First, let’s compare standard 8th notes and 8th note triplet rhythms. It is very important to understand rhythm and timing. Many guitarists (self-taught ones in particular) often play lead guitar without thinking about timing at all, but mastery of rhythm allows for much greater expression when soloing and improvising.
Example One demonstrates standard 8th notes (2 notes per beat).
Example Two uses 8th note triplets (3 notes per beat).
Note: make sure when you practice Example 2 that all three notes are evenly spaced!
Free E-book of this lesson with bonus licks and audio examples at: http://paultauterouff.com/3ns_lesson01.php
The Common 3-Note Sequence
So now that we have taken a look at the 8th note triplet rhythm, let’s try it out with a common 3-note sequence in the A minor Pentatonic scale. The basic gist of this sequence is that you play three ascending notes from the first note of the scale, then three ascending notes from the second note of the scale, then from the third, etc.…
Example Three – common 3-note sequence ascending the A minor pentatonic scale.
Example Four is the descending version of our common 3-note sequence.
A couple of things to keep in mind:
- Practice this using all 5 positions of the minor pentatonic scale
- When you use this idea in your solos you don’t need to play through the whole scale or it will sound like an exercise – small passages are fine
- Become very comfortable with this sequence so that you can break into it (and out) at will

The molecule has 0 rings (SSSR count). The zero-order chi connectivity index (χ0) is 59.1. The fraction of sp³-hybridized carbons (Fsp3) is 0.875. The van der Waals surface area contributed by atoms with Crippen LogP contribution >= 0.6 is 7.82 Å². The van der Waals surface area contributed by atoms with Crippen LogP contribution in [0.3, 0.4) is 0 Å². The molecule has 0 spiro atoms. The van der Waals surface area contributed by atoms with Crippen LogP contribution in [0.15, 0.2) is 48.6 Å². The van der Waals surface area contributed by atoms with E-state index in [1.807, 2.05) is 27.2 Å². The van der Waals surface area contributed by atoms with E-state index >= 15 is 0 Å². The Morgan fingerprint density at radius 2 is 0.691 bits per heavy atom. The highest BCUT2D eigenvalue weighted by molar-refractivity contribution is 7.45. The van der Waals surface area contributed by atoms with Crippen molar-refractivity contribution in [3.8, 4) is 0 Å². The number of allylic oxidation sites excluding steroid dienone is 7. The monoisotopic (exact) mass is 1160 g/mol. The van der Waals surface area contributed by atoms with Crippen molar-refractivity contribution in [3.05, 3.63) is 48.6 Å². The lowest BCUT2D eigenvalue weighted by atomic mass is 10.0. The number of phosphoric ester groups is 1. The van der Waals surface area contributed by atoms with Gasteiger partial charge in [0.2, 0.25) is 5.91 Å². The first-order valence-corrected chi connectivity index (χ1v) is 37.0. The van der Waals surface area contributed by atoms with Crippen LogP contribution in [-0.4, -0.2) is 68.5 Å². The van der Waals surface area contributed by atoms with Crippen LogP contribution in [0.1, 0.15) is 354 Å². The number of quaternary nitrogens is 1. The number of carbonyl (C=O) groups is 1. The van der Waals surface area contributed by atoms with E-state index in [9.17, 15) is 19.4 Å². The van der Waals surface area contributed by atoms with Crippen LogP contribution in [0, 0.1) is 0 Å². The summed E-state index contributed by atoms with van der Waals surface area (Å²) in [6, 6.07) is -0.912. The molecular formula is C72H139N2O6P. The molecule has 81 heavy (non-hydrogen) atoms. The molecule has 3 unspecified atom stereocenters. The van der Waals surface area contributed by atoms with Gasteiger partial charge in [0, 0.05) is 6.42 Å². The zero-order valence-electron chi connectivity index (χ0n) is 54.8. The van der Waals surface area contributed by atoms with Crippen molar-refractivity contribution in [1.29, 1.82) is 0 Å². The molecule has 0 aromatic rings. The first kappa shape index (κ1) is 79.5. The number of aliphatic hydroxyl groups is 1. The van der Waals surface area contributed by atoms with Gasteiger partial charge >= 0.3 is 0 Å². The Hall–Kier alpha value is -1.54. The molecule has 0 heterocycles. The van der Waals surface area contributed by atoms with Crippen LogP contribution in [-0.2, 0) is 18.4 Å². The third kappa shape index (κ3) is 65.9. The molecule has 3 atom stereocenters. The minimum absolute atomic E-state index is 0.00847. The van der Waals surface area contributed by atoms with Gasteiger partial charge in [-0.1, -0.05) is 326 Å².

- An additional benefit to practicing these sequences is increased coordination and synchronization between your right and left hand
Turning It Around
Now we are going to turn the common 3-note sequence around to create something new!
In our first sequence we were playing ascending groups of three notes while moving up through the scale and descending groups of three while coming down the scale.
In the following examples we will play descending groups of three notes while going up the scale and ascending groups of three notes while coming down the scale. Let’s call these ‘reversed 3-note sequences.’
It may be difficult to understand this just from reading the above description, but it will be clear to you once you run through the following examples a few times.
Example Five moves up the A minor pentatonic scale while playing descending 3 note groups.
Example Six moves down through the scale while playing ascending three note groups.
Get the Free E-book of this lesson with bonus licks and audio examples at: http://paultauterouff.com/3ns_lesson01.php
Mastering the concepts in this lesson will give you some new, unique sounding ideas for soloing and improvising. If you find it difficult to play the examples in time, simply practice them without worrying about the timing at first. Then after you become comfortable with the sequences you can focus on the timing later.
As always practice the concepts and ideas discussed here to generate your own licks in different keys and with all five positions of the pentatonic scale.
©2010 Paul Tauterouff All Rights Reserved. Used by Permission
Paul Tauterouff is a professional guitarist/ teacher in upstate New York. For more info visit Paul’s website at http://paultauterouff.com.